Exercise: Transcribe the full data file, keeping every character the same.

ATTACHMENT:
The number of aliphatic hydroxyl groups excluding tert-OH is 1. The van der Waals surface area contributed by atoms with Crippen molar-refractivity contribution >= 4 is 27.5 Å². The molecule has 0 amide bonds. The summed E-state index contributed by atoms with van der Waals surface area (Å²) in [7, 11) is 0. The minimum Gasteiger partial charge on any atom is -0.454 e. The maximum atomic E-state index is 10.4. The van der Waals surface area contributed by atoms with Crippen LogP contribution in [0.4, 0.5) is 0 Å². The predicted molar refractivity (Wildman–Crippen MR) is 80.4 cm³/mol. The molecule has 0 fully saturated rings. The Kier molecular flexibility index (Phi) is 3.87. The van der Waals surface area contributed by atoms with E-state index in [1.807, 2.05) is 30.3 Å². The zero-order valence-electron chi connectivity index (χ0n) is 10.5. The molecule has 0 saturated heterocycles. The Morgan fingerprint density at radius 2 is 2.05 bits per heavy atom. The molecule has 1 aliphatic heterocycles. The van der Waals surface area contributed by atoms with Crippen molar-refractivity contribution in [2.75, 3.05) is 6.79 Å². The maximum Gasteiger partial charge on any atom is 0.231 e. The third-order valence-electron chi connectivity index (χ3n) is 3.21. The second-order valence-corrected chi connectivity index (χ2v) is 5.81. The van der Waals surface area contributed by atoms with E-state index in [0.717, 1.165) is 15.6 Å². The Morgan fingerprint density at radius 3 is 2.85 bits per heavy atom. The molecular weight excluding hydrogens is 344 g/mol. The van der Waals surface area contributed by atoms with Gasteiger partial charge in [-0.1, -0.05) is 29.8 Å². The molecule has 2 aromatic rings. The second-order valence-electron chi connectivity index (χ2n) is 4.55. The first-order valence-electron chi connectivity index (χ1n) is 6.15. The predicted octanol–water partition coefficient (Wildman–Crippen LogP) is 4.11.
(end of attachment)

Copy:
The number of aliphatic hydroxyl groups excluding tert-OH is 1. The van der Waals surface area contributed by atoms with Crippen molar-refractivity contribution >= 4 is 27.5 Å². The molecule has 0 amide bonds. The summed E-state index contributed by atoms with van der Waals surface area (Å²) in [7, 11) is 0. The minimum Gasteiger partial charge on any atom is -0.454 e. The maximum atomic E-state index is 10.4. The van der Waals surface area contributed by atoms with Crippen LogP contribution in [0.4, 0.5) is 0 Å². The predicted molar refractivity (Wildman–Crippen MR) is 80.4 cm³/mol. The molecule has 0 fully saturated rings. The Kier molecular flexibility index (Phi) is 3.87. The van der Waals surface area contributed by atoms with E-state index in [1.807, 2.05) is 30.3 Å². The zero-order valence-electron chi connectivity index (χ0n) is 10.5. The molecule has 0 saturated heterocycles. The Morgan fingerprint density at radius 2 is 2.05 bits per heavy atom. The molecule has 1 aliphatic heterocycles. The van der Waals surface area contributed by atoms with Crippen molar-refractivity contribution in [2.75, 3.05) is 6.79 Å². The maximum Gasteiger partial charge on any atom is 0.231 e. The third-order valence-electron chi connectivity index (χ3n) is 3.21. The second-order valence-corrected chi connectivity index (χ2v) is 5.81. The van der Waals surface area contributed by atoms with E-state index in [0.717, 1.165) is 15.6 Å². The Morgan fingerprint density at radius 3 is 2.85 bits per heavy atom. The molecular weight excluding hydrogens is 344 g/mol. The van der Waals surface area contributed by atoms with Gasteiger partial charge in [-0.1, -0.05) is 29.8 Å². The molecule has 2 aromatic rings. The second-order valence-electron chi connectivity index (χ2n) is 4.55. The first-order valence-electron chi connectivity index (χ1n) is 6.15. The predicted octanol–water partition coefficient (Wildman–Crippen LogP) is 4.11.